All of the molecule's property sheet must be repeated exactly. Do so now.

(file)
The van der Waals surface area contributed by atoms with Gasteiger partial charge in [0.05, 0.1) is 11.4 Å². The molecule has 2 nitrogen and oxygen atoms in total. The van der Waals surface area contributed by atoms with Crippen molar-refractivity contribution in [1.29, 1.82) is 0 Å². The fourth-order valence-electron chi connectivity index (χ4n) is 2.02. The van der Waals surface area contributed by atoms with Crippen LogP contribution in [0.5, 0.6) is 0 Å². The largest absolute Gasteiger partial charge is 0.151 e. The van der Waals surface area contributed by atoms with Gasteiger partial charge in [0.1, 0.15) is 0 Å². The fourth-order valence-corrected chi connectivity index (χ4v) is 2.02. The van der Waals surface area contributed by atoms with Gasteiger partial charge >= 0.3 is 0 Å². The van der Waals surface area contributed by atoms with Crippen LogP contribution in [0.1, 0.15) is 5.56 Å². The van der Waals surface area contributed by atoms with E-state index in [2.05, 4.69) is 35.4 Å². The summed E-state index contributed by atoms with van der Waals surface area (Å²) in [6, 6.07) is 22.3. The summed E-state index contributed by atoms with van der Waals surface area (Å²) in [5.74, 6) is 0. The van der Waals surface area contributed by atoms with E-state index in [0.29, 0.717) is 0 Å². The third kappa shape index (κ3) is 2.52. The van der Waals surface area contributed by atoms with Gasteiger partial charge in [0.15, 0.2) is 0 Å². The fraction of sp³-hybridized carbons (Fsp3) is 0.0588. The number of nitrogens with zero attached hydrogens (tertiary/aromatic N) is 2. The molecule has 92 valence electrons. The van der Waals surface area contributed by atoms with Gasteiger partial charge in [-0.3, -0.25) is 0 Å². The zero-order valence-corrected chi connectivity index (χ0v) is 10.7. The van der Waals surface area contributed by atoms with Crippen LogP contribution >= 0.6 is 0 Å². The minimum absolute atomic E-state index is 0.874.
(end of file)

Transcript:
The van der Waals surface area contributed by atoms with Gasteiger partial charge in [0.05, 0.1) is 11.4 Å². The molecule has 2 nitrogen and oxygen atoms in total. The van der Waals surface area contributed by atoms with Crippen molar-refractivity contribution in [1.29, 1.82) is 0 Å². The fourth-order valence-electron chi connectivity index (χ4n) is 2.02. The van der Waals surface area contributed by atoms with Crippen LogP contribution in [0.5, 0.6) is 0 Å². The largest absolute Gasteiger partial charge is 0.151 e. The van der Waals surface area contributed by atoms with Gasteiger partial charge in [0.1, 0.15) is 0 Å². The fourth-order valence-corrected chi connectivity index (χ4v) is 2.02. The van der Waals surface area contributed by atoms with Gasteiger partial charge >= 0.3 is 0 Å². The van der Waals surface area contributed by atoms with Crippen LogP contribution in [0.1, 0.15) is 5.56 Å². The van der Waals surface area contributed by atoms with E-state index in [2.05, 4.69) is 35.4 Å². The summed E-state index contributed by atoms with van der Waals surface area (Å²) in [6, 6.07) is 22.3. The summed E-state index contributed by atoms with van der Waals surface area (Å²) in [5.74, 6) is 0. The van der Waals surface area contributed by atoms with E-state index in [0.29, 0.717) is 0 Å². The third kappa shape index (κ3) is 2.52. The van der Waals surface area contributed by atoms with Gasteiger partial charge in [0.15, 0.2) is 0 Å². The fraction of sp³-hybridized carbons (Fsp3) is 0.0588. The number of nitrogens with zero attached hydrogens (tertiary/aromatic N) is 2. The molecule has 92 valence electrons. The van der Waals surface area contributed by atoms with Gasteiger partial charge in [-0.3, -0.25) is 0 Å². The zero-order valence-corrected chi connectivity index (χ0v) is 10.7. The van der Waals surface area contributed by atoms with Crippen LogP contribution >= 0.6 is 0 Å². The minimum absolute atomic E-state index is 0.874.